As a general rule, special education students have to be kept in their regular placement as determined in their Individualized Education Program (IEP). However, at times special education students will misbehave and may be disciplined by removal from that regular placement. In fact, research shows that special education students generally tend to get disciplined more often than their general education peers, and also that the discipline for them may often be longer and more severe. Luckily, however, the law does offer protections for special education students, but parents have to use the law properly.
After a special education child has been removed from their regular education setting for more than 10 days during any school year, the school has to conduct a functional behavior assessment (FBA), as required by the 34 CFR 300.530 of the Individuals with Disabilities Education Act. The primary purpose of an FBA is to determine why the special education student is behaving disruptively. Special education students – like anyone else – don’t simply decide to act out for no reason at all, but rather because their behavior is serving some function or purpose. The purpose of the FBA is to determine what function and/or purpose is being served.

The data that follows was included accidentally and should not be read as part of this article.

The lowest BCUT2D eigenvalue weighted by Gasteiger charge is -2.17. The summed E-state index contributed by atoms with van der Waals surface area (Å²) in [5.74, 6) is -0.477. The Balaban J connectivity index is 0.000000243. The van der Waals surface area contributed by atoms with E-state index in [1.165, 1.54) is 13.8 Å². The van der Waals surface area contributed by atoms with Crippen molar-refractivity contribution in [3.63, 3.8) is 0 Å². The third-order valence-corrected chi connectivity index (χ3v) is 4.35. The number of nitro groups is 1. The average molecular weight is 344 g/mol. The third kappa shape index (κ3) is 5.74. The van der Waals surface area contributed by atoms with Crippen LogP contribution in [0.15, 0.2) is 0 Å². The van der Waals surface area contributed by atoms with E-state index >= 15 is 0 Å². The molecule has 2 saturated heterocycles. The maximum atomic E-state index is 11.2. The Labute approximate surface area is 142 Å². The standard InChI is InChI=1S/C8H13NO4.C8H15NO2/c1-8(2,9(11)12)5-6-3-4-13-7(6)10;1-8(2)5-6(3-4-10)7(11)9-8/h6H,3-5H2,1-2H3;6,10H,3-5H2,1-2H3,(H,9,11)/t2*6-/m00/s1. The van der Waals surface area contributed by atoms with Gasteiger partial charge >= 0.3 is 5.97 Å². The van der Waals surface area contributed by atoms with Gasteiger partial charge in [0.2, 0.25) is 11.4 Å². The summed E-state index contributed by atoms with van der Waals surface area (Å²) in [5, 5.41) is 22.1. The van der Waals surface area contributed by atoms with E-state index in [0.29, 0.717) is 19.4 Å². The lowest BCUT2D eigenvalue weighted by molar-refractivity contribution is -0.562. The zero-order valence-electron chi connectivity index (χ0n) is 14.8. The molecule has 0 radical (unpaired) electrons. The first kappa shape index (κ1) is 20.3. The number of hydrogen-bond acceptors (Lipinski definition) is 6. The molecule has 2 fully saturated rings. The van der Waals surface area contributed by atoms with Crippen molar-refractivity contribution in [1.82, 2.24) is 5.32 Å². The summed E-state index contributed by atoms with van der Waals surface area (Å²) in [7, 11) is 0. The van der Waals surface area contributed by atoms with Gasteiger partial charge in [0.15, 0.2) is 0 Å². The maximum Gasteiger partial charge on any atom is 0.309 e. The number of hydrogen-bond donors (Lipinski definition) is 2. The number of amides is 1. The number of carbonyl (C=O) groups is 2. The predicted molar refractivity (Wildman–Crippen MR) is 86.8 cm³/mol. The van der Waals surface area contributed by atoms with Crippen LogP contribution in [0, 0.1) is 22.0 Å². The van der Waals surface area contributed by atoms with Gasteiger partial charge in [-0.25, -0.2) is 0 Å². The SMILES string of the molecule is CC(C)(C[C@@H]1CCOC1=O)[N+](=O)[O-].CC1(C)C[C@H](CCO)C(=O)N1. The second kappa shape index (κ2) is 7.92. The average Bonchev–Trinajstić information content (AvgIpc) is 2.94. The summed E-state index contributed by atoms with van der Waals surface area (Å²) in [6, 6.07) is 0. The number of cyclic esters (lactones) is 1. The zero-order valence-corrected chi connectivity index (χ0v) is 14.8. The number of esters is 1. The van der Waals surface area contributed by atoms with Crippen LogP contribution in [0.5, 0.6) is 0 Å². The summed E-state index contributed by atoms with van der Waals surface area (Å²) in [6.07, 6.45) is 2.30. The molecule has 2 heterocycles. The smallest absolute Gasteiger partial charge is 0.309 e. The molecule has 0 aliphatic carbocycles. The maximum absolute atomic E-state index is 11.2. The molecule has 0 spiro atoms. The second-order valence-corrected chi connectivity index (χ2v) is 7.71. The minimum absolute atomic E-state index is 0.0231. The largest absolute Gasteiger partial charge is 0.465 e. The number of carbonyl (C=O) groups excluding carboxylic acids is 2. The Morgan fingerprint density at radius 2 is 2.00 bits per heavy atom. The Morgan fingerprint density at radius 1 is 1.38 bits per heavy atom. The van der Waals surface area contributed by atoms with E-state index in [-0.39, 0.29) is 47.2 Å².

Once the FBA has been completed, it should be used as a guide in forming a behavior intervention plan (BIP) that will be meant to address the student’s disruptive behaviors and give both the student and the school tools necessary to prevent such behaviors. This is very important to understand: the FBA and BIP are not exclusive documents, but rather the FBA must be used as the foundational starting point for developing the BIP.